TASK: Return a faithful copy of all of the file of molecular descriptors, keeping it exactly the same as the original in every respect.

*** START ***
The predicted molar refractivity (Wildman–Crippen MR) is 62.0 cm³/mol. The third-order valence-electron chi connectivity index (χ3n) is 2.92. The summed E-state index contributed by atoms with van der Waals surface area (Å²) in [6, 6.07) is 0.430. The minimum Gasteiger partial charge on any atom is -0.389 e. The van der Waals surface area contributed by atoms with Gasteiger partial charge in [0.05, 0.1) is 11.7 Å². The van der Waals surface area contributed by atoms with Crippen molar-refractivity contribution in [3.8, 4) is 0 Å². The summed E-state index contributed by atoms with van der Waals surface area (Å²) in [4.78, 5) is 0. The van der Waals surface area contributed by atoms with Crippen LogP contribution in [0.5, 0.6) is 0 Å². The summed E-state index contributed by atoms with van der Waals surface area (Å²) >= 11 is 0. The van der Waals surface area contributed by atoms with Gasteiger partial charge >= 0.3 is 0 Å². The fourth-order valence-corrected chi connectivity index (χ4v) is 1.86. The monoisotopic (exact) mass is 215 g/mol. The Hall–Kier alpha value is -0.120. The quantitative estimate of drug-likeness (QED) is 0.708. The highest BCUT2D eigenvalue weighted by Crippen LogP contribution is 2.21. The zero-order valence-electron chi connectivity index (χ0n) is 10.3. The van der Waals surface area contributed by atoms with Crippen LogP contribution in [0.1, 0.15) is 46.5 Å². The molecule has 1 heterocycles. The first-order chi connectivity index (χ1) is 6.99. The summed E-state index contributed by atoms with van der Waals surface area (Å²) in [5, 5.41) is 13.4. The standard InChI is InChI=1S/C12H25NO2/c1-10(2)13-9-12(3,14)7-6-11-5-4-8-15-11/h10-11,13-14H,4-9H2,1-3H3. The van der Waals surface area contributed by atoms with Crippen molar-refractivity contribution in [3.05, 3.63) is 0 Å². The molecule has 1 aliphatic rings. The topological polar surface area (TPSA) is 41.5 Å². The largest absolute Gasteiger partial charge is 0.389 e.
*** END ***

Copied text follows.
The predicted molar refractivity (Wildman–Crippen MR) is 62.0 cm³/mol. The third-order valence-electron chi connectivity index (χ3n) is 2.92. The summed E-state index contributed by atoms with van der Waals surface area (Å²) in [6, 6.07) is 0.430. The minimum Gasteiger partial charge on any atom is -0.389 e. The van der Waals surface area contributed by atoms with Gasteiger partial charge in [0.05, 0.1) is 11.7 Å². The van der Waals surface area contributed by atoms with Crippen molar-refractivity contribution in [3.8, 4) is 0 Å². The summed E-state index contributed by atoms with van der Waals surface area (Å²) in [4.78, 5) is 0. The van der Waals surface area contributed by atoms with Crippen LogP contribution in [0.5, 0.6) is 0 Å². The summed E-state index contributed by atoms with van der Waals surface area (Å²) >= 11 is 0. The van der Waals surface area contributed by atoms with Gasteiger partial charge >= 0.3 is 0 Å². The fourth-order valence-corrected chi connectivity index (χ4v) is 1.86. The monoisotopic (exact) mass is 215 g/mol. The Hall–Kier alpha value is -0.120. The quantitative estimate of drug-likeness (QED) is 0.708. The highest BCUT2D eigenvalue weighted by Crippen LogP contribution is 2.21. The zero-order valence-electron chi connectivity index (χ0n) is 10.3. The van der Waals surface area contributed by atoms with Crippen LogP contribution in [0.1, 0.15) is 46.5 Å². The molecule has 1 heterocycles. The first-order chi connectivity index (χ1) is 6.99. The summed E-state index contributed by atoms with van der Waals surface area (Å²) in [5, 5.41) is 13.4. The standard InChI is InChI=1S/C12H25NO2/c1-10(2)13-9-12(3,14)7-6-11-5-4-8-15-11/h10-11,13-14H,4-9H2,1-3H3. The van der Waals surface area contributed by atoms with Crippen molar-refractivity contribution in [3.05, 3.63) is 0 Å². The molecule has 1 aliphatic rings. The topological polar surface area (TPSA) is 41.5 Å². The largest absolute Gasteiger partial charge is 0.389 e.